Dancing with the Architecture: Lucinda Childs Interviewed by Ivan Talijancic

Available Light returns to New York.

Childs1

Lucinda Childs. Image copyright Rita Antonioli.

Since launching her career at the Judson Dance Theatre in the 1960s, Lucinda Childs has created an extensive body of work marked by distinctive collaborations with many luminary contemporary artists. Some of her most prominent endeavors include Einstein on the Beach with Philip Glass and Robert Wilson; Dance with Sol LeWitt; and Available Light—with music by John Adams and scenery by Frank Gehry—now set for a two-night revival this summer at Lincoln Center. Originally staged in 1983, Childs’s minimalist, hypnotic choreography is masterfully integrated with Gehry’s two-tiered set, where the dancers—to quote my mentor Anne Bogart—use the architecture as their dancing partner. Timeless in its abstraction, this work appears strikingly contemporary, as much as I imagine it did when it was first created over three decades ago. I spoke with the iconic choreographer last week, as she prepared for what will be one of the final performance engagements with the Lucinda Childs Dance Company.

—Ivan Talijancic

Childs2

Available Light. Los Angeles, 2015. Photo by Craig T. Mathew.

Ivan TalijancicWhen I first heard about Available Light, I was really first struck just by its title.

Lucinda ChildsThis piece was originally commissioned by the Museum of Contemporary Art in Los Angeles, and we decided we wanted to use an alternative space—not a traditional studio space—at that time. Frank Gehry found this beautiful abandoned warehouse, an enormous space that had skylights all around it. When he was working with my lighting designer, we decided that we should beam in artificial lights through the skylights into the space at night. And that is how we got Available Light.

ITBeautiful. As so much of your work is collaborative, can you talk a bit about how you worked with your performers to come up with a piece?

LCReally up until then, I had worked only with Philip Glass, but working with a new composer in John Adams, I found it inspiring as he would send me parts of the music. With the dancers, the process is very intuitive: listening to the music and getting the feeling of it—which is so different from Glass, even though they sometimes get put in the same category—then working very technically in the studio to create movement material for the dancers. One of the beautiful qualities of the score is that there’s no apparent metric system; in its place, there are a lot of accelerations and decelerations and periods of time when there’s no actual pulse. So, the dancers have to be incredibly tuned into each other, to work like a team, to maintain certain time periods very precisely from one point to another. And that’s one of the things that people pick up on: how the performers work together, even though sometimes they can’t even see each other. That’s a part of the piece that I’m very happy about—and it makes me happy to revisit this kind of work.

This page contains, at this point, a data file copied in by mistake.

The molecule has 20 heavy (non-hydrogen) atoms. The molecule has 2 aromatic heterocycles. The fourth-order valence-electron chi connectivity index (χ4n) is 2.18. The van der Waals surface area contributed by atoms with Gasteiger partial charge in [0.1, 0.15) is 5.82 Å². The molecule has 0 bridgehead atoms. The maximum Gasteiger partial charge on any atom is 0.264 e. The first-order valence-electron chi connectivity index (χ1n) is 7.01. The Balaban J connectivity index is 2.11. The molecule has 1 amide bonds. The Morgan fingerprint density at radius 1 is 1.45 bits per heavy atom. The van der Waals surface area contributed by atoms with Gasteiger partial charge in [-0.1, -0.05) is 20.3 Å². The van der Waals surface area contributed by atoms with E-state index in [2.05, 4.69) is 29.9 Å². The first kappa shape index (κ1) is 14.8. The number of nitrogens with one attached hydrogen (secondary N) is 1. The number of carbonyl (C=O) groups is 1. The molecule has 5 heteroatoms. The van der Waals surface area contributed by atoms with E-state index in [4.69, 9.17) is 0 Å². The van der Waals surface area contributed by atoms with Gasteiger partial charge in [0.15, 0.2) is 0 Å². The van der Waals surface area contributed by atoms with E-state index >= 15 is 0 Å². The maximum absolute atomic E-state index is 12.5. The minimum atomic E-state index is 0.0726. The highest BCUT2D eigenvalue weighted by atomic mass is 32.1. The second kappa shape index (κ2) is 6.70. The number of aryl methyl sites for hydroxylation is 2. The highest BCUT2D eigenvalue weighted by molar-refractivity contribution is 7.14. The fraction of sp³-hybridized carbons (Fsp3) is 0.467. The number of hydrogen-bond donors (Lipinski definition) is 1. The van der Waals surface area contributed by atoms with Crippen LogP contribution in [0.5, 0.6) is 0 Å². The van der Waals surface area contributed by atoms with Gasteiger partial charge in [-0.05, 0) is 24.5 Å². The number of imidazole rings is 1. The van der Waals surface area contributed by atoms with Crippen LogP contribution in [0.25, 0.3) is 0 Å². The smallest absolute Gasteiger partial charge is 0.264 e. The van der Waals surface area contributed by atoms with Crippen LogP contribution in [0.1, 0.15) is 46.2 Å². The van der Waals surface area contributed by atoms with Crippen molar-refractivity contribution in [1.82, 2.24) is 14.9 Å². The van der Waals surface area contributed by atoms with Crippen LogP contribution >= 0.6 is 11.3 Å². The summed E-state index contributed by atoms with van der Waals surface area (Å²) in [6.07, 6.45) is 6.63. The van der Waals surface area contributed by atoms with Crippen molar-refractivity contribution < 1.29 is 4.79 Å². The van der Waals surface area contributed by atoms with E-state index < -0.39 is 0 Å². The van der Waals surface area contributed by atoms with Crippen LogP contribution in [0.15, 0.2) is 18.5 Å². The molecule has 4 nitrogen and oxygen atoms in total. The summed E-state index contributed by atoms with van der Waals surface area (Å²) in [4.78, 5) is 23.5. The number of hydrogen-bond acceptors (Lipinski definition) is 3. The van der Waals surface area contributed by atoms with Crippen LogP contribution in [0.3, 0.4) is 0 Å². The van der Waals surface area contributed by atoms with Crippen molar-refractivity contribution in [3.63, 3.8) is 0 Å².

ITAs you mentioned, a key collaborator in all of this was the architect Frank Gehry, who designed the set. How did you both arrive at the visual environment for the piece?

LCI had the idea for the split-level set—dancers on one level doubling the movement of dancers on another—I love that separation of space and enhancement of the teamwork. But what Gehry felt, and I felt too, was the desire to think about some ideas together. And he said: “It really would feel best if you come to my studio and we can actually work together.” I made trips to be with him and talk through different ideas for the split-level set.

Childs3

Available Light. Philadelphia, 2015. Photo by J.J. Tiziou.

ITAs the piece was originally staged in the ‘80s, I’m curious to hear what prompted your decision to bring it back some thirty years later?